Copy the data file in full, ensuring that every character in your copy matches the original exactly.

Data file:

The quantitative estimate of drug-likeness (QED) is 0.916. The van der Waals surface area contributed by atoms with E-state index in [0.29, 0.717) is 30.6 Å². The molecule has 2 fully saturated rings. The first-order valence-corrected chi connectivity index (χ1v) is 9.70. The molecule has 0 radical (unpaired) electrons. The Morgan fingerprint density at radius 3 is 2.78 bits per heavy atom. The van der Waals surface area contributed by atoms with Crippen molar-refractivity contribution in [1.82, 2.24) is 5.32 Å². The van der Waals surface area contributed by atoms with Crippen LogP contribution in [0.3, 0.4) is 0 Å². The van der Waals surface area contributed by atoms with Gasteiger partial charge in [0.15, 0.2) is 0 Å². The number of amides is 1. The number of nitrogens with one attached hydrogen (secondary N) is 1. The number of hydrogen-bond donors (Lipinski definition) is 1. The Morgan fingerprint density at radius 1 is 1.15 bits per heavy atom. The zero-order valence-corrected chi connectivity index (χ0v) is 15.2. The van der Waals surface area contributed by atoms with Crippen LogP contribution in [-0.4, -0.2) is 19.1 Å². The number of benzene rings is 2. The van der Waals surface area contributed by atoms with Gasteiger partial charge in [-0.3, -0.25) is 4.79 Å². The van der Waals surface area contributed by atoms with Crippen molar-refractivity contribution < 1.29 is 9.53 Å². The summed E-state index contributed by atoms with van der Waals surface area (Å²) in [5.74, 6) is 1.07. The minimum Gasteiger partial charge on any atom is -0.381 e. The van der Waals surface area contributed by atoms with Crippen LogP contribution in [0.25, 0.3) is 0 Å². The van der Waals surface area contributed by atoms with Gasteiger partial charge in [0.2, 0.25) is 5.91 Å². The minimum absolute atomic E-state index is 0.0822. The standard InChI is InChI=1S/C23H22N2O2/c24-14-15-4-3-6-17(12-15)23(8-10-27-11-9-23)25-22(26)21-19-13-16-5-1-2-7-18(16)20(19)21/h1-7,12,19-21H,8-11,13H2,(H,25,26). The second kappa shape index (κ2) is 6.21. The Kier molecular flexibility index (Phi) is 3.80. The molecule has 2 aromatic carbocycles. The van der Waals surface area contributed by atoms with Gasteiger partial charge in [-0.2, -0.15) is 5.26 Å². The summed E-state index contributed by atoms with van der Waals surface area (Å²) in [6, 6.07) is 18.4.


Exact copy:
The quantitative estimate of drug-likeness (QED) is 0.916. The van der Waals surface area contributed by atoms with E-state index in [0.29, 0.717) is 30.6 Å². The molecule has 2 fully saturated rings. The first-order valence-corrected chi connectivity index (χ1v) is 9.70. The molecule has 0 radical (unpaired) electrons. The Morgan fingerprint density at radius 3 is 2.78 bits per heavy atom. The van der Waals surface area contributed by atoms with Crippen molar-refractivity contribution in [1.82, 2.24) is 5.32 Å². The van der Waals surface area contributed by atoms with Crippen LogP contribution in [0.3, 0.4) is 0 Å². The van der Waals surface area contributed by atoms with Gasteiger partial charge in [0.15, 0.2) is 0 Å². The number of amides is 1. The number of nitrogens with one attached hydrogen (secondary N) is 1. The number of hydrogen-bond donors (Lipinski definition) is 1. The Morgan fingerprint density at radius 1 is 1.15 bits per heavy atom. The zero-order valence-corrected chi connectivity index (χ0v) is 15.2. The van der Waals surface area contributed by atoms with Crippen LogP contribution in [-0.4, -0.2) is 19.1 Å². The number of benzene rings is 2. The van der Waals surface area contributed by atoms with Gasteiger partial charge in [-0.3, -0.25) is 4.79 Å². The van der Waals surface area contributed by atoms with Crippen molar-refractivity contribution < 1.29 is 9.53 Å². The summed E-state index contributed by atoms with van der Waals surface area (Å²) in [5.74, 6) is 1.07. The minimum Gasteiger partial charge on any atom is -0.381 e. The van der Waals surface area contributed by atoms with Crippen LogP contribution in [0.25, 0.3) is 0 Å². The van der Waals surface area contributed by atoms with Gasteiger partial charge in [0.2, 0.25) is 5.91 Å². The minimum absolute atomic E-state index is 0.0822. The standard InChI is InChI=1S/C23H22N2O2/c24-14-15-4-3-6-17(12-15)23(8-10-27-11-9-23)25-22(26)21-19-13-16-5-1-2-7-18(16)20(19)21/h1-7,12,19-21H,8-11,13H2,(H,25,26). The second kappa shape index (κ2) is 6.21. The Kier molecular flexibility index (Phi) is 3.80. The molecule has 2 aromatic carbocycles. The van der Waals surface area contributed by atoms with Gasteiger partial charge in [-0.2, -0.15) is 5.26 Å². The summed E-state index contributed by atoms with van der Waals surface area (Å²) in [6, 6.07) is 18.4.